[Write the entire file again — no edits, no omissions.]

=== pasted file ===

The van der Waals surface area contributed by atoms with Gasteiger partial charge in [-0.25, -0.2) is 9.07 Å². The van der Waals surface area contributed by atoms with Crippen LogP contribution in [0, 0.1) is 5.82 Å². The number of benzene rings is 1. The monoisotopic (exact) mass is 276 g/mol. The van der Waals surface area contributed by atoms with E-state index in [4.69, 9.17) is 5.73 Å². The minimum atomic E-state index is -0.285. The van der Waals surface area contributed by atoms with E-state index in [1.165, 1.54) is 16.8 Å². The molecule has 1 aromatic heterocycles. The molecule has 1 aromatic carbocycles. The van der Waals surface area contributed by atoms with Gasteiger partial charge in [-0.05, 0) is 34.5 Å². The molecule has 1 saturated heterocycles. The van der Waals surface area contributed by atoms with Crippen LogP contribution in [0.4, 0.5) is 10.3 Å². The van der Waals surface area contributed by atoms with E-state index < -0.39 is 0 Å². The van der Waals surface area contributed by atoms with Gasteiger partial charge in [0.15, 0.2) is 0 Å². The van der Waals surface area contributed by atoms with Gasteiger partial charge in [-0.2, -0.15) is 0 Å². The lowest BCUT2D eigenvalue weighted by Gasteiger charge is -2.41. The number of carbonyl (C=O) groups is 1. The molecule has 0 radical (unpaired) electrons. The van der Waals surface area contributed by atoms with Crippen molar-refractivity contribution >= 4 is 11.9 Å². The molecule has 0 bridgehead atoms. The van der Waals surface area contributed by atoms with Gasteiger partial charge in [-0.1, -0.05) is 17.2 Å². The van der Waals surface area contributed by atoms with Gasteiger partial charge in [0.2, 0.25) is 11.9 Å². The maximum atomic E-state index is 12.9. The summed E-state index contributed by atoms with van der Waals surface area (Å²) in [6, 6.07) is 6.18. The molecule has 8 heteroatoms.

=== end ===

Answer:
The van der Waals surface area contributed by atoms with Gasteiger partial charge in [-0.25, -0.2) is 9.07 Å². The van der Waals surface area contributed by atoms with Crippen LogP contribution in [0, 0.1) is 5.82 Å². The number of benzene rings is 1. The monoisotopic (exact) mass is 276 g/mol. The van der Waals surface area contributed by atoms with E-state index in [4.69, 9.17) is 5.73 Å². The minimum atomic E-state index is -0.285. The van der Waals surface area contributed by atoms with E-state index in [1.165, 1.54) is 16.8 Å². The molecule has 1 aromatic heterocycles. The molecule has 1 aromatic carbocycles. The van der Waals surface area contributed by atoms with Gasteiger partial charge in [-0.05, 0) is 34.5 Å². The molecule has 1 saturated heterocycles. The van der Waals surface area contributed by atoms with Crippen LogP contribution in [0.4, 0.5) is 10.3 Å². The van der Waals surface area contributed by atoms with E-state index < -0.39 is 0 Å². The van der Waals surface area contributed by atoms with Gasteiger partial charge in [0.15, 0.2) is 0 Å². The van der Waals surface area contributed by atoms with Gasteiger partial charge in [-0.2, -0.15) is 0 Å². The lowest BCUT2D eigenvalue weighted by Gasteiger charge is -2.41. The number of carbonyl (C=O) groups is 1. The molecule has 0 radical (unpaired) electrons. The van der Waals surface area contributed by atoms with Crippen molar-refractivity contribution >= 4 is 11.9 Å². The molecule has 0 bridgehead atoms. The van der Waals surface area contributed by atoms with Gasteiger partial charge in [-0.1, -0.05) is 17.2 Å². The van der Waals surface area contributed by atoms with Gasteiger partial charge in [0.2, 0.25) is 11.9 Å². The maximum atomic E-state index is 12.9. The summed E-state index contributed by atoms with van der Waals surface area (Å²) in [6, 6.07) is 6.18. The molecule has 8 heteroatoms.